Hosted websites will become read-only beginning in early 2024. At that time, all logins will be disabled, but hosted sites will remain on RootsWeb as static content. Website owners wishing to maintain their sites must migrate to a different hosting provider before 2024 (More info)
The Mexican War, Beers History of Warren County, Ohio

This page is part of the Warren County Ohio GenWeb project
You are our [an error occurred while processing this directive] visitor since 17 January 2005 -- thanks for stopping by!

The History of Warren County, Ohio

The Mexican War



Transcription contributed by Martie Callihan 17 January 2005

The History of Warren County Ohio
Part III. The History of Warren County by Josiah Morrow
Chapter VII. Military History
(Chicago, IL: W. H. Beers Co, 1882; reprint, Mt. Vernon, IN: Windmill Publications, 1992)
Related Links:
The Mexican War


The war with Mexico aroused but little of the martial spirit of the people of Warren County. There was a prevalent sentiment among the people that the war was unnecessary; many believed that their Government was in the wrong. The county was strongly Whig in politics, and the majority were not enthusiastic in their support of the war measures of a Democratic administration. There were but few men from the county in the war.

No event during the progress of the war aroused more interest among the people of every class in the county than the memorable speech of their fellow-citizen, Thomas Corwin, against the further prosecution of the war, delivered in the Senate of the United States February 11, 1847, just before Gen. Scott began the last campaign, which completely broke the military power of Mexico, and after Taylor had won his most brilliant victories. Perhaps no speech ever delivered in Congress was so much talked about. On one side, its sentiments were approved; on the other, they were denounced as treasonable. The orator himself, in after years, with some rhetorical exaggeration, said the speech had caused him to be burned in effigy in every town and hamlet from Maine to Texas that had sent a soldier to fight against Mexico. The famous expression of "Welcome you with bloody hands" caused the Senator in his own county to be represented on banners carried in the processions of his political opponents with his hands and arms to the elbows painted blood red, and underneath the picture, the word "Traitor." Considering the unpopularity of the sentiments uttered, the mere politician regarded the orator as unwise. Looking at the strength and boldness of his language, some of his friends reproached him for imprudence, and his opponents denounced him as a traitor. But time has already marked it as the greatest and best speech of the eminent orator. Portions of it have become familiar to school-boys, and have taken their place among the most eloquent passages in the English language. The memorable expressions, "bloody hands" and "hospitable graves" occur in a passage which is frequently incorrectly quoted. The exact language of Senator Corwin will be found below:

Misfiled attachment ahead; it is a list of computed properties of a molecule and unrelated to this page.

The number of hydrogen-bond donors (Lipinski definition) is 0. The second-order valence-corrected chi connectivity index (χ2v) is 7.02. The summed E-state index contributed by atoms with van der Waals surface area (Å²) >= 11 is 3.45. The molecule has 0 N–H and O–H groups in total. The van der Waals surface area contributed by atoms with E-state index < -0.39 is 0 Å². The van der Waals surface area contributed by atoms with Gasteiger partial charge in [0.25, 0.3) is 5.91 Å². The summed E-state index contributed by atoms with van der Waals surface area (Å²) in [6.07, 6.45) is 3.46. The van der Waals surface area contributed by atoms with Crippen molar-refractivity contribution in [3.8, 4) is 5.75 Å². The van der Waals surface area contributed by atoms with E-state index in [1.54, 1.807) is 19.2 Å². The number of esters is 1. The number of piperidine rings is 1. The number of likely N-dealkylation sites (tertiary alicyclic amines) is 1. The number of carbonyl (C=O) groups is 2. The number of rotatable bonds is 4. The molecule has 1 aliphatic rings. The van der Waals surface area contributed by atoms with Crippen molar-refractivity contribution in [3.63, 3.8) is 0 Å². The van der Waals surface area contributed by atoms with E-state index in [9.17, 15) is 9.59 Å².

What is the territory, Mr. President, which you propose to wrest from Mexico? It is consecrated to the heart of the Mexican by many a well-fought battle with his old Castilian master. His Bunker Hills and Saratogas and Yorktowns are there. The Mexican can say, There I bled for liberty, and shall I surrender that consecrated home of my affections to the Anglo-Saxon invaders?

Sir, had one come and demanded Bunker Hill of the people of Massachusetts, had England's lion ever showed himself there, is a there a man over thirteen and under ninety who would not have been ready to meet him—is there a river on this continent that would not have run red with blood—is there a field but would have been piled high with the unburied bones of slaughtered Americans before these consecrated battlefields of liberty should have been wrested from us?

If I were a Mexican, I would tell you, "Have you not room in your own country to bury your dead men? If you come into mine, we will greet you with bloody hands and welcome you to hospitable graves."

FOOTNOTES: [a place to add additional information that you might want to submit]



NOTICE: All documents and electronic images placed on the Warren County OHGenWeb site remain the property of the contributors, who retain publication rights in accordance with US Copyright Laws and Regulations. These documents may be used by anyone for their personal research. Persons or organizations desiring to use this material, must obtain the written consent of the contributor, or their legal representative, and contact the listed Warren County OHGenWeb coordinator with proof of this consent.

This page created 17 January 2005 and last updated 15 March, 2005
© 2005 Arne H Trelvik  All rights reserved